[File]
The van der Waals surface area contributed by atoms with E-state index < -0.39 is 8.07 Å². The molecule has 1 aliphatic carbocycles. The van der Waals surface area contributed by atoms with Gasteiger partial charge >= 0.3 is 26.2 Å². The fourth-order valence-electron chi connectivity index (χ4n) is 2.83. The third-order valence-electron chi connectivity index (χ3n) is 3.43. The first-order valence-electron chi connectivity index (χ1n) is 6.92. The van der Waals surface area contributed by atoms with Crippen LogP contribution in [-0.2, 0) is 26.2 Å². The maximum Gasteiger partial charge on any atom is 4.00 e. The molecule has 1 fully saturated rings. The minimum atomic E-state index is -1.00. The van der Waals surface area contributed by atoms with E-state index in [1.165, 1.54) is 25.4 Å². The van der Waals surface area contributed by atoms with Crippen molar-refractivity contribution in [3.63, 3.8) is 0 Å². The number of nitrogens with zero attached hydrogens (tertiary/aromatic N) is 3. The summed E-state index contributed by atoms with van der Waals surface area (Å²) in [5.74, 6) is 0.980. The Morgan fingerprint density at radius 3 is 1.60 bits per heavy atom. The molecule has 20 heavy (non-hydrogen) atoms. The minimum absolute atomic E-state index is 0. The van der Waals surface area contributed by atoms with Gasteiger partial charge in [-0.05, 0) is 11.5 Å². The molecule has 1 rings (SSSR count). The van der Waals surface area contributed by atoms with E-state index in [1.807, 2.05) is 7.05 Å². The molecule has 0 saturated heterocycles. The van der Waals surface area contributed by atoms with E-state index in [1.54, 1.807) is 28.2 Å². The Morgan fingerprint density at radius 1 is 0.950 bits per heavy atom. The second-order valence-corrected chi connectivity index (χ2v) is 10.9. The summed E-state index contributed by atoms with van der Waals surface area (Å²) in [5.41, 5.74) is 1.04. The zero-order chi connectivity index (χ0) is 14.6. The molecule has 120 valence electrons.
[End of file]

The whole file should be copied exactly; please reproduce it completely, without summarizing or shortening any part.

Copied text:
The van der Waals surface area contributed by atoms with E-state index < -0.39 is 8.07 Å². The molecule has 1 aliphatic carbocycles. The van der Waals surface area contributed by atoms with Gasteiger partial charge >= 0.3 is 26.2 Å². The fourth-order valence-electron chi connectivity index (χ4n) is 2.83. The third-order valence-electron chi connectivity index (χ3n) is 3.43. The first-order valence-electron chi connectivity index (χ1n) is 6.92. The van der Waals surface area contributed by atoms with Crippen LogP contribution in [-0.2, 0) is 26.2 Å². The maximum Gasteiger partial charge on any atom is 4.00 e. The molecule has 1 fully saturated rings. The minimum atomic E-state index is -1.00. The van der Waals surface area contributed by atoms with E-state index in [1.165, 1.54) is 25.4 Å². The van der Waals surface area contributed by atoms with Crippen molar-refractivity contribution in [3.63, 3.8) is 0 Å². The number of nitrogens with zero attached hydrogens (tertiary/aromatic N) is 3. The summed E-state index contributed by atoms with van der Waals surface area (Å²) in [5.74, 6) is 0.980. The Morgan fingerprint density at radius 3 is 1.60 bits per heavy atom. The molecule has 20 heavy (non-hydrogen) atoms. The minimum absolute atomic E-state index is 0. The van der Waals surface area contributed by atoms with Gasteiger partial charge in [-0.05, 0) is 11.5 Å². The molecule has 1 rings (SSSR count). The van der Waals surface area contributed by atoms with E-state index in [1.807, 2.05) is 7.05 Å². The molecule has 0 saturated heterocycles. The van der Waals surface area contributed by atoms with E-state index in [1.54, 1.807) is 28.2 Å². The Morgan fingerprint density at radius 1 is 0.950 bits per heavy atom. The second-order valence-corrected chi connectivity index (χ2v) is 10.9. The summed E-state index contributed by atoms with van der Waals surface area (Å²) in [5.41, 5.74) is 1.04. The zero-order chi connectivity index (χ0) is 14.6. The molecule has 120 valence electrons.